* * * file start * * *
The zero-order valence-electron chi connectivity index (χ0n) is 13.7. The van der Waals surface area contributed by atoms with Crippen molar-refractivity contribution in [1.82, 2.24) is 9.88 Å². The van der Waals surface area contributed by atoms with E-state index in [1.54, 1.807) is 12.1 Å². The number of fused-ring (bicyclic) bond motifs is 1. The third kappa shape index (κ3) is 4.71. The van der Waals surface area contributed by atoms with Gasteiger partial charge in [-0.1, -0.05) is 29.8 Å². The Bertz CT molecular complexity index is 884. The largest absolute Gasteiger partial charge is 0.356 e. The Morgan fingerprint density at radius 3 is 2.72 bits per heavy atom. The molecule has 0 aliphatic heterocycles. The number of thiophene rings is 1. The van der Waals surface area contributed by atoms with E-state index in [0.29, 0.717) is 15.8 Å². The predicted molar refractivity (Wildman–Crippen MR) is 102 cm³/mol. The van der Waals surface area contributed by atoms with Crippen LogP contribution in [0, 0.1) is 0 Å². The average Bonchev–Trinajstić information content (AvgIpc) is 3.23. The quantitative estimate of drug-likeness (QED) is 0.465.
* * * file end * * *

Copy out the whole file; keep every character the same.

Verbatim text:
The zero-order valence-electron chi connectivity index (χ0n) is 13.7. The van der Waals surface area contributed by atoms with Crippen molar-refractivity contribution in [1.82, 2.24) is 9.88 Å². The van der Waals surface area contributed by atoms with E-state index in [1.54, 1.807) is 12.1 Å². The number of fused-ring (bicyclic) bond motifs is 1. The third kappa shape index (κ3) is 4.71. The van der Waals surface area contributed by atoms with Gasteiger partial charge in [-0.1, -0.05) is 29.8 Å². The Bertz CT molecular complexity index is 884. The largest absolute Gasteiger partial charge is 0.356 e. The Morgan fingerprint density at radius 3 is 2.72 bits per heavy atom. The molecule has 0 aliphatic heterocycles. The number of thiophene rings is 1. The van der Waals surface area contributed by atoms with E-state index in [0.29, 0.717) is 15.8 Å². The predicted molar refractivity (Wildman–Crippen MR) is 102 cm³/mol. The van der Waals surface area contributed by atoms with Crippen LogP contribution in [0, 0.1) is 0 Å². The average Bonchev–Trinajstić information content (AvgIpc) is 3.23. The quantitative estimate of drug-likeness (QED) is 0.465.